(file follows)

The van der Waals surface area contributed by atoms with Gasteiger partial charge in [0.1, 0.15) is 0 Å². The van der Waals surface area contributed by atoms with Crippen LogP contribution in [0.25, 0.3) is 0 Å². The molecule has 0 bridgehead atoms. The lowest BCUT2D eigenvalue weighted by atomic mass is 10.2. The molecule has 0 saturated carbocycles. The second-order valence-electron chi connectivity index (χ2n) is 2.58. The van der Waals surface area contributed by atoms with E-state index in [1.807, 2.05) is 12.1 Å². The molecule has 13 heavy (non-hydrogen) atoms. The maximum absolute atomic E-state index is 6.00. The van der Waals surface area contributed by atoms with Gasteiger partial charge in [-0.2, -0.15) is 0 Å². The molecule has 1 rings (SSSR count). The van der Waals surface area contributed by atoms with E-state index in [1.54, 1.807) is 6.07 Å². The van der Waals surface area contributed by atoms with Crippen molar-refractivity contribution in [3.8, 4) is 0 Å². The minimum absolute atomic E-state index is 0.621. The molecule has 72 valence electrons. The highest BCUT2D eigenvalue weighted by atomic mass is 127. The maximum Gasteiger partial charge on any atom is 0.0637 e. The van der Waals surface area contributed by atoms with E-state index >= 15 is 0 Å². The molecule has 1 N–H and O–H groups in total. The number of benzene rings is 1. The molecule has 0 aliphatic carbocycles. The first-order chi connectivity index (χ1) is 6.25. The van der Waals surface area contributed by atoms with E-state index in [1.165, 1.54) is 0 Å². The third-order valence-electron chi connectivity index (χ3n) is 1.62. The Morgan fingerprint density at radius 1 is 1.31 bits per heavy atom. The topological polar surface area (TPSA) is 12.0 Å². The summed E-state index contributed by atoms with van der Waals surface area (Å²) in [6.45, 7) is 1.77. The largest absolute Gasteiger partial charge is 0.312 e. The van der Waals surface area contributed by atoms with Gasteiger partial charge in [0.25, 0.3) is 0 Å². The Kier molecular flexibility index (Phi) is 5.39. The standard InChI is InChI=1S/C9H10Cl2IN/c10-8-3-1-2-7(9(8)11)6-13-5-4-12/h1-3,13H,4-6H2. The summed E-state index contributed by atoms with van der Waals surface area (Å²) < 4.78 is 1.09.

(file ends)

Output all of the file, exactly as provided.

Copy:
The van der Waals surface area contributed by atoms with Gasteiger partial charge in [0.1, 0.15) is 0 Å². The van der Waals surface area contributed by atoms with Crippen LogP contribution in [0.25, 0.3) is 0 Å². The molecule has 0 bridgehead atoms. The lowest BCUT2D eigenvalue weighted by atomic mass is 10.2. The molecule has 0 saturated carbocycles. The second-order valence-electron chi connectivity index (χ2n) is 2.58. The van der Waals surface area contributed by atoms with E-state index in [1.807, 2.05) is 12.1 Å². The molecule has 13 heavy (non-hydrogen) atoms. The maximum absolute atomic E-state index is 6.00. The van der Waals surface area contributed by atoms with Gasteiger partial charge in [-0.2, -0.15) is 0 Å². The molecule has 1 rings (SSSR count). The van der Waals surface area contributed by atoms with E-state index in [1.54, 1.807) is 6.07 Å². The van der Waals surface area contributed by atoms with Crippen molar-refractivity contribution in [3.8, 4) is 0 Å². The minimum absolute atomic E-state index is 0.621. The molecule has 72 valence electrons. The highest BCUT2D eigenvalue weighted by atomic mass is 127. The maximum Gasteiger partial charge on any atom is 0.0637 e. The van der Waals surface area contributed by atoms with E-state index >= 15 is 0 Å². The molecule has 1 N–H and O–H groups in total. The number of benzene rings is 1. The molecule has 0 aliphatic carbocycles. The first-order chi connectivity index (χ1) is 6.25. The van der Waals surface area contributed by atoms with E-state index in [1.165, 1.54) is 0 Å². The third-order valence-electron chi connectivity index (χ3n) is 1.62. The Morgan fingerprint density at radius 1 is 1.31 bits per heavy atom. The topological polar surface area (TPSA) is 12.0 Å². The summed E-state index contributed by atoms with van der Waals surface area (Å²) in [6.45, 7) is 1.77. The largest absolute Gasteiger partial charge is 0.312 e. The van der Waals surface area contributed by atoms with Gasteiger partial charge in [0.25, 0.3) is 0 Å². The Kier molecular flexibility index (Phi) is 5.39. The standard InChI is InChI=1S/C9H10Cl2IN/c10-8-3-1-2-7(9(8)11)6-13-5-4-12/h1-3,13H,4-6H2. The summed E-state index contributed by atoms with van der Waals surface area (Å²) < 4.78 is 1.09.